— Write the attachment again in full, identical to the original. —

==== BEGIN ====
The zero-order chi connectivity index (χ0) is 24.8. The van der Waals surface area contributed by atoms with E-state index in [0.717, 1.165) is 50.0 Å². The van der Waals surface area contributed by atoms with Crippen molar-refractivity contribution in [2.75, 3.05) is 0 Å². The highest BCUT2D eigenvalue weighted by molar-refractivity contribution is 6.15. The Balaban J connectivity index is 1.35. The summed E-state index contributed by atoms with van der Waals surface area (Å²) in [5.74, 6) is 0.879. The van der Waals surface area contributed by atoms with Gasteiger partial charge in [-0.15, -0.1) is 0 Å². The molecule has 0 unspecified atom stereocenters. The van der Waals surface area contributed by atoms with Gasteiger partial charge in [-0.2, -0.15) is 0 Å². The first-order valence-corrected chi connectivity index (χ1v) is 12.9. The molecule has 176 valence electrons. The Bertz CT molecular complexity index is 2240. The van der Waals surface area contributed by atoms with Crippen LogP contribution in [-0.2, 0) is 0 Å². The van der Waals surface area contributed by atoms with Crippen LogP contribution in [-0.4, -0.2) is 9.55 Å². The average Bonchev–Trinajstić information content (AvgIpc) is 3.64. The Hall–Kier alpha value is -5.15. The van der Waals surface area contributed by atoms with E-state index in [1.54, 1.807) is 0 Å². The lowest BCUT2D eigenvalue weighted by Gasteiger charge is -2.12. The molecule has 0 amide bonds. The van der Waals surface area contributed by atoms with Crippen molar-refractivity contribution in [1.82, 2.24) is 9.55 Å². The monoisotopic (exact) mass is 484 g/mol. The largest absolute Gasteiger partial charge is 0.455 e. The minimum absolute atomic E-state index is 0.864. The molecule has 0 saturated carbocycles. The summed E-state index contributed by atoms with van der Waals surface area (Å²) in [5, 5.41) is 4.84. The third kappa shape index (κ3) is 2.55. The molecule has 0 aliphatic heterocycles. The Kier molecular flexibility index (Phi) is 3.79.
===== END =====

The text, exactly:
The zero-order chi connectivity index (χ0) is 24.8. The van der Waals surface area contributed by atoms with E-state index in [0.717, 1.165) is 50.0 Å². The van der Waals surface area contributed by atoms with Crippen molar-refractivity contribution in [2.75, 3.05) is 0 Å². The highest BCUT2D eigenvalue weighted by molar-refractivity contribution is 6.15. The Balaban J connectivity index is 1.35. The summed E-state index contributed by atoms with van der Waals surface area (Å²) in [5.74, 6) is 0.879. The van der Waals surface area contributed by atoms with Gasteiger partial charge in [-0.15, -0.1) is 0 Å². The molecule has 0 unspecified atom stereocenters. The van der Waals surface area contributed by atoms with Gasteiger partial charge in [-0.2, -0.15) is 0 Å². The first-order valence-corrected chi connectivity index (χ1v) is 12.9. The molecule has 176 valence electrons. The Bertz CT molecular complexity index is 2240. The van der Waals surface area contributed by atoms with Crippen LogP contribution in [-0.2, 0) is 0 Å². The van der Waals surface area contributed by atoms with Crippen LogP contribution in [-0.4, -0.2) is 9.55 Å². The average Bonchev–Trinajstić information content (AvgIpc) is 3.64. The Hall–Kier alpha value is -5.15. The van der Waals surface area contributed by atoms with E-state index in [1.54, 1.807) is 0 Å². The lowest BCUT2D eigenvalue weighted by Gasteiger charge is -2.12. The molecule has 0 amide bonds. The van der Waals surface area contributed by atoms with Crippen molar-refractivity contribution in [1.82, 2.24) is 9.55 Å². The monoisotopic (exact) mass is 484 g/mol. The largest absolute Gasteiger partial charge is 0.455 e. The minimum absolute atomic E-state index is 0.864. The molecule has 0 saturated carbocycles. The summed E-state index contributed by atoms with van der Waals surface area (Å²) in [5, 5.41) is 4.84. The third kappa shape index (κ3) is 2.55. The molecule has 0 aliphatic heterocycles. The Kier molecular flexibility index (Phi) is 3.79.